I’m Not Ashamed
I’m Not Ashamed is likely not a movie you have heard about. If it wasn’t for this review, you would have never seen it or heard about it and your life would never be changed.
But I am here to change lives.
To be fair, I have only heard about this movie thanks to seeing a trailer for it in theaters. That’s right. Remember God’s Not Dead 2? A real movie in real theaters. It had real trailers, a lot of them religious ones, and this movie that came out in October.
From the trailer alone, I knew I would hate it, but knew I had to see it. I just had to wait until it was on VOD in January 2017, because I was not going to sit through another preachy religious film in the theaters in the same year.
Wanna know why I know she is religious?
17 years ago, we had Columbine, at the time the worst school shooting ever. Two guys went to their school, had bombs, shot up people in a library and then killed themselves. Since then, very little has changed when it comes to guns or mental health reform in America. School shootings still happen, people still get bullied, and parents still exploit their children for monetary gain.
This story is about Rachel Joy Scott (Masey McLain), who was actually the first one killed in the Columbine shootings. She was also a Christian, and according to people, she must have been killed for that reason. No no no. This is not Cassie Bernall, the one who died and the parents wrote She Said Yes and exploited her with many more books after it. This is a different person who died because of Christianity in the same shooting.
Sorry, getting off of movie topic here. This is basically about the last year an a half of her life. She grew up religious, but lost it, then gained it again, went hardcore with it, a boyfriend cheated on her, she lost her friends, started to turn things around, then got killed. Ah yes, what a happy last year and a half.
Starring Ben Davies as the homeless kind of guy who became her protective big brother, Cameron McKendry as the guy who broke her heart, Victoria Staley, Taylor Kalupa, and Emma Elle Roberts as her friends, Terri Minton as the mom, Mark Daugherty and Sadie Robertson as who knows what, and of course David Errigo Jr. and Cory Chapman as our shooters.
Which we get to see over and over again in their secret lair planning to kill the believers.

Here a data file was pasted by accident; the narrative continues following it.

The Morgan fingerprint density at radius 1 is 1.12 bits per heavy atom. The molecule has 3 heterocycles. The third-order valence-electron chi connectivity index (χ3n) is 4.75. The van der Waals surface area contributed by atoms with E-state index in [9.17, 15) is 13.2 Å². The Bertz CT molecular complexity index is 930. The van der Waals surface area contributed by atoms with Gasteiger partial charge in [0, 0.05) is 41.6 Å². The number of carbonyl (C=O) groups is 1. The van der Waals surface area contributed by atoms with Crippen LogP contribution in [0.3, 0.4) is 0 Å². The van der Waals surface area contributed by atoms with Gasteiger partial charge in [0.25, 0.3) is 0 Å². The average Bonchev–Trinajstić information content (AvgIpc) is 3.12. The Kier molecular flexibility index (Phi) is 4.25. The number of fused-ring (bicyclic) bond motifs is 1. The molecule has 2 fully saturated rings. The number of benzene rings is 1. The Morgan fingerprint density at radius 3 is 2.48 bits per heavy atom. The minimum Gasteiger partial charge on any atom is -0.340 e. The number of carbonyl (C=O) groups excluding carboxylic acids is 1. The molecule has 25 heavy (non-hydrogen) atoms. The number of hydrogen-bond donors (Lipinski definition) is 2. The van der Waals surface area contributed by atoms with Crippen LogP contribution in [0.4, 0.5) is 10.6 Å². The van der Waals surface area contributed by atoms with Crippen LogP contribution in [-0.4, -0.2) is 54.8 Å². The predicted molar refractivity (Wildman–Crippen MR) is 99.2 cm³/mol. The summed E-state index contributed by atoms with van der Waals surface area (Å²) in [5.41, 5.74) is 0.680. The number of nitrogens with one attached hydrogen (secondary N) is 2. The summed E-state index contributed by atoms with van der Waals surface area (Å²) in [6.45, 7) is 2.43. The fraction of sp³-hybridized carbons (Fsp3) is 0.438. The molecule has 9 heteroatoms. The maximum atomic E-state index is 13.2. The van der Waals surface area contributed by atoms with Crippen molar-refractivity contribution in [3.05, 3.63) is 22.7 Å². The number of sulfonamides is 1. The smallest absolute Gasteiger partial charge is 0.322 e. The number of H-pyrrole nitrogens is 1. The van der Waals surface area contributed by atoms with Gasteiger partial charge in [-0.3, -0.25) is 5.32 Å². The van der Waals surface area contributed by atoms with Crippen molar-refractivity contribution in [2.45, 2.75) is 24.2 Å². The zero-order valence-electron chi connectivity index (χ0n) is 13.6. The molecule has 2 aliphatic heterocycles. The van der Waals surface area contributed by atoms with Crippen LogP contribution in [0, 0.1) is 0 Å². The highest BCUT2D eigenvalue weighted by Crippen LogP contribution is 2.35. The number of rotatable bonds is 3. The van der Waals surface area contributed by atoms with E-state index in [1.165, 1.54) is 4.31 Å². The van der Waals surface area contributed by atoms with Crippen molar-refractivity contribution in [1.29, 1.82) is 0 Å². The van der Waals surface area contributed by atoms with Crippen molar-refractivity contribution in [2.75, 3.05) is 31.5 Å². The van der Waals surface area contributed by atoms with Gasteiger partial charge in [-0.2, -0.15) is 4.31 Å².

This film insults me on a personal level. This film should be insulting to everyone really, and you don’t even have to see it.
First of all, the entire thing is based on a lie. The girl as not killed for her faith. She wasn’t asked about Jesus before she was shot. She was just in the lawn when they started and they didn’t stop to chat along the way. But grief takes many forms, and the parents used their child’s death to try and inspire others. I cannot imagine losing a child so I don’t want to harp too much on it, but what in the fuck is wrong with them?
Most of the film is Rachel going in and out of Christianity. When she goes in, she goes in hardcore, but when she doesn’t she quits just as hard it seems. It makes her lose friends, a guy who wanted her for sex, and the other just…strange things. Overall, the story itself is a poor one literally. If they are going to make up some parts, they should have really spruced up this last year.
The goal is to portray Rachel as some sort of Martyr for Christianity, but it is a strange story because on its own it would convince anyone that they should become Christian. Because it makes being a Christian look like a terrible burden and everyone will hate you for it.
But really, the biggest issue about all of this? The extra scenes they add in of the shooters at their home or in the lunchroom. They make it seem like the reason Columbine happened was because one of the two kids was picked on by bullies on the first day, and then he immediately wanted to shoot up the school and spent all year planning for it. Not a slow build up, just immediate anger and thoughts of shooting everyone.
And in these scenes at home they go from true story to just “fuck you, this is our story” and putting words in their mouths. It is just disgusting in my mind. I am not anyway saying they are great people, but they definitely don’t deserve to be turned into some Christian film bad guy B movie villain. It is disrespectful to the reality, it is disrespectful to Rachel’s actual existence, and it is disrespectful to the school and students who were immediately affected by the tragedy.
Recent tragedies don’t need films made about them, but they certainly don’t need terrible films made either.